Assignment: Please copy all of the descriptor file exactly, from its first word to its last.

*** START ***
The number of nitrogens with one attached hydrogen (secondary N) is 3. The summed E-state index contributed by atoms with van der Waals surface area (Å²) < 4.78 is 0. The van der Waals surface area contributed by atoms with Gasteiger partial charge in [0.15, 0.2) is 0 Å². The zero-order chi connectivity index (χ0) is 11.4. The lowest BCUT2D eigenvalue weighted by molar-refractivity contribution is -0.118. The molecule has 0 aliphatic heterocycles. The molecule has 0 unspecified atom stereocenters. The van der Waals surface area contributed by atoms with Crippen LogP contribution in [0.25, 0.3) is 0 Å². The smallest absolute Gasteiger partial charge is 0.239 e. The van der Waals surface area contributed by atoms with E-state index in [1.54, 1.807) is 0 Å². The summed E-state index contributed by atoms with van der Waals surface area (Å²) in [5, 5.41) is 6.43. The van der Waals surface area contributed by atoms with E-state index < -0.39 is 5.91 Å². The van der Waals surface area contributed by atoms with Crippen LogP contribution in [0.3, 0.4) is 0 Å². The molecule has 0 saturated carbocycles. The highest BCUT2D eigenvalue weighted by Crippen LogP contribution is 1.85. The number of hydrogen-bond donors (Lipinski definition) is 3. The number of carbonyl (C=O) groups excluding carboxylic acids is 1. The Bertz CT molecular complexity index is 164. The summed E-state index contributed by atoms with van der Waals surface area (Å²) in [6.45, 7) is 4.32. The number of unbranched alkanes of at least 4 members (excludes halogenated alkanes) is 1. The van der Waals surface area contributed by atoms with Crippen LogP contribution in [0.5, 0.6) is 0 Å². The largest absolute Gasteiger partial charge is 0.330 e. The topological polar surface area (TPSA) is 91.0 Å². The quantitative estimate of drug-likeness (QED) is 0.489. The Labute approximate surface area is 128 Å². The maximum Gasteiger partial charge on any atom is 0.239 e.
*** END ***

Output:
The number of nitrogens with one attached hydrogen (secondary N) is 3. The summed E-state index contributed by atoms with van der Waals surface area (Å²) < 4.78 is 0. The van der Waals surface area contributed by atoms with Gasteiger partial charge in [0.15, 0.2) is 0 Å². The zero-order chi connectivity index (χ0) is 11.4. The lowest BCUT2D eigenvalue weighted by molar-refractivity contribution is -0.118. The molecule has 0 aliphatic heterocycles. The molecule has 0 unspecified atom stereocenters. The van der Waals surface area contributed by atoms with Crippen LogP contribution in [0.25, 0.3) is 0 Å². The smallest absolute Gasteiger partial charge is 0.239 e. The van der Waals surface area contributed by atoms with E-state index in [1.54, 1.807) is 0 Å². The summed E-state index contributed by atoms with van der Waals surface area (Å²) in [5, 5.41) is 6.43. The van der Waals surface area contributed by atoms with E-state index < -0.39 is 5.91 Å². The van der Waals surface area contributed by atoms with Crippen LogP contribution in [0.3, 0.4) is 0 Å². The molecule has 0 saturated carbocycles. The highest BCUT2D eigenvalue weighted by Crippen LogP contribution is 1.85. The number of hydrogen-bond donors (Lipinski definition) is 3. The number of carbonyl (C=O) groups excluding carboxylic acids is 1. The Bertz CT molecular complexity index is 164. The summed E-state index contributed by atoms with van der Waals surface area (Å²) in [6.45, 7) is 4.32. The number of unbranched alkanes of at least 4 members (excludes halogenated alkanes) is 1. The van der Waals surface area contributed by atoms with Crippen LogP contribution in [0.5, 0.6) is 0 Å². The largest absolute Gasteiger partial charge is 0.330 e. The topological polar surface area (TPSA) is 91.0 Å². The quantitative estimate of drug-likeness (QED) is 0.489. The Labute approximate surface area is 128 Å². The maximum Gasteiger partial charge on any atom is 0.239 e.